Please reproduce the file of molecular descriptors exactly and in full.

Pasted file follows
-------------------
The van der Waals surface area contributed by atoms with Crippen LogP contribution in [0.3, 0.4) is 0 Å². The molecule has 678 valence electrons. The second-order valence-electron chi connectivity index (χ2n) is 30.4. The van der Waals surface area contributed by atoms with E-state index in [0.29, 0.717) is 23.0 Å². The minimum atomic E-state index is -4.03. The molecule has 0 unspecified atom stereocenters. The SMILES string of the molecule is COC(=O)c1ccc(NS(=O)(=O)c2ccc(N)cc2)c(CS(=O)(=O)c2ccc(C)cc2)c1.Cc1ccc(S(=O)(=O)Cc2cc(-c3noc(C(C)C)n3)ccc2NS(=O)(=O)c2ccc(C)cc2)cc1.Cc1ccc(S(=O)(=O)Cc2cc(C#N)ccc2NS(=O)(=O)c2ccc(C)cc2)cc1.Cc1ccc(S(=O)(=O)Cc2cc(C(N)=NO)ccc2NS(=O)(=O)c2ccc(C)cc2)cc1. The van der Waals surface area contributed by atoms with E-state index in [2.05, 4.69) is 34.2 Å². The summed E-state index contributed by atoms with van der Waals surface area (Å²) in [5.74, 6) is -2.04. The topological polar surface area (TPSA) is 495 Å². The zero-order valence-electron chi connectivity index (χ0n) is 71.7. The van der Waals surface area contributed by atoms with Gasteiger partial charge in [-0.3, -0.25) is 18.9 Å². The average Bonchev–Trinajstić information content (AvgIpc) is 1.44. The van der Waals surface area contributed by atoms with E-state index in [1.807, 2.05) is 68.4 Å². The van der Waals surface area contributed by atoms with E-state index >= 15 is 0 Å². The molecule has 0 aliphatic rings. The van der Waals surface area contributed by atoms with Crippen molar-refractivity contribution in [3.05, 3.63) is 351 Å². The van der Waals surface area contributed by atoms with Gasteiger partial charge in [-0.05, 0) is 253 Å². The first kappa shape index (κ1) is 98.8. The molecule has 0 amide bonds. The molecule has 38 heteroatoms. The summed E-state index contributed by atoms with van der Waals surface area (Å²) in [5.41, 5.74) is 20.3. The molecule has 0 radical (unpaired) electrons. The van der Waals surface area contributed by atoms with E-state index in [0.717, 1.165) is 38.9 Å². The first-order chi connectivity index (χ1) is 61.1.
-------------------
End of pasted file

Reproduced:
The van der Waals surface area contributed by atoms with Crippen LogP contribution in [0.3, 0.4) is 0 Å². The molecule has 678 valence electrons. The second-order valence-electron chi connectivity index (χ2n) is 30.4. The van der Waals surface area contributed by atoms with E-state index in [0.29, 0.717) is 23.0 Å². The minimum atomic E-state index is -4.03. The molecule has 0 unspecified atom stereocenters. The SMILES string of the molecule is COC(=O)c1ccc(NS(=O)(=O)c2ccc(N)cc2)c(CS(=O)(=O)c2ccc(C)cc2)c1.Cc1ccc(S(=O)(=O)Cc2cc(-c3noc(C(C)C)n3)ccc2NS(=O)(=O)c2ccc(C)cc2)cc1.Cc1ccc(S(=O)(=O)Cc2cc(C#N)ccc2NS(=O)(=O)c2ccc(C)cc2)cc1.Cc1ccc(S(=O)(=O)Cc2cc(C(N)=NO)ccc2NS(=O)(=O)c2ccc(C)cc2)cc1. The van der Waals surface area contributed by atoms with E-state index in [2.05, 4.69) is 34.2 Å². The summed E-state index contributed by atoms with van der Waals surface area (Å²) in [5.74, 6) is -2.04. The topological polar surface area (TPSA) is 495 Å². The zero-order valence-electron chi connectivity index (χ0n) is 71.7. The van der Waals surface area contributed by atoms with Gasteiger partial charge in [-0.3, -0.25) is 18.9 Å². The average Bonchev–Trinajstić information content (AvgIpc) is 1.44. The van der Waals surface area contributed by atoms with E-state index in [1.807, 2.05) is 68.4 Å². The van der Waals surface area contributed by atoms with E-state index >= 15 is 0 Å². The molecule has 0 aliphatic rings. The van der Waals surface area contributed by atoms with Crippen molar-refractivity contribution in [3.05, 3.63) is 351 Å². The van der Waals surface area contributed by atoms with Gasteiger partial charge in [-0.05, 0) is 253 Å². The first kappa shape index (κ1) is 98.8. The molecule has 0 amide bonds. The molecule has 38 heteroatoms. The summed E-state index contributed by atoms with van der Waals surface area (Å²) in [5.41, 5.74) is 20.3. The molecule has 0 radical (unpaired) electrons. The van der Waals surface area contributed by atoms with E-state index in [0.717, 1.165) is 38.9 Å². The first-order chi connectivity index (χ1) is 61.1.